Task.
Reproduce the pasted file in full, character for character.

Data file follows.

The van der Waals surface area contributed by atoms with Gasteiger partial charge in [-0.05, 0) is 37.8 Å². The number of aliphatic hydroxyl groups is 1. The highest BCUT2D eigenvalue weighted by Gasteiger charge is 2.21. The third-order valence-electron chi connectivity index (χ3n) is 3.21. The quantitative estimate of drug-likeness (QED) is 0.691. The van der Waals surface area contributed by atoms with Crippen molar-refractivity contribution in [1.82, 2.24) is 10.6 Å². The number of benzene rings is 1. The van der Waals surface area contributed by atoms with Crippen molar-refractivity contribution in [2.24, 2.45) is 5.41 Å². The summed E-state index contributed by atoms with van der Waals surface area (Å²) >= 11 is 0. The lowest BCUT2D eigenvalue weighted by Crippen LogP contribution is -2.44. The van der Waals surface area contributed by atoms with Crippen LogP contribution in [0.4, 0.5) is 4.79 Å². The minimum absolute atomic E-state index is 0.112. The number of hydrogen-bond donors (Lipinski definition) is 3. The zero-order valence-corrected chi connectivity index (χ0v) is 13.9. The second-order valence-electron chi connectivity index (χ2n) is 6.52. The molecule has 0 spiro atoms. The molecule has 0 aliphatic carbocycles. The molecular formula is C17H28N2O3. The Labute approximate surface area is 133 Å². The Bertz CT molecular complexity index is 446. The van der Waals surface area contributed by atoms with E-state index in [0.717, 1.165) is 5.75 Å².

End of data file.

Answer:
The van der Waals surface area contributed by atoms with Gasteiger partial charge in [-0.05, 0) is 37.8 Å². The number of aliphatic hydroxyl groups is 1. The highest BCUT2D eigenvalue weighted by Gasteiger charge is 2.21. The third-order valence-electron chi connectivity index (χ3n) is 3.21. The quantitative estimate of drug-likeness (QED) is 0.691. The van der Waals surface area contributed by atoms with Crippen molar-refractivity contribution in [1.82, 2.24) is 10.6 Å². The number of benzene rings is 1. The van der Waals surface area contributed by atoms with Crippen molar-refractivity contribution in [2.24, 2.45) is 5.41 Å². The summed E-state index contributed by atoms with van der Waals surface area (Å²) >= 11 is 0. The lowest BCUT2D eigenvalue weighted by Crippen LogP contribution is -2.44. The van der Waals surface area contributed by atoms with Crippen LogP contribution in [0.4, 0.5) is 4.79 Å². The minimum absolute atomic E-state index is 0.112. The number of hydrogen-bond donors (Lipinski definition) is 3. The zero-order valence-corrected chi connectivity index (χ0v) is 13.9. The second-order valence-electron chi connectivity index (χ2n) is 6.52. The molecule has 0 spiro atoms. The molecule has 0 aliphatic carbocycles. The molecular formula is C17H28N2O3. The Labute approximate surface area is 133 Å². The Bertz CT molecular complexity index is 446. The van der Waals surface area contributed by atoms with E-state index in [0.717, 1.165) is 5.75 Å².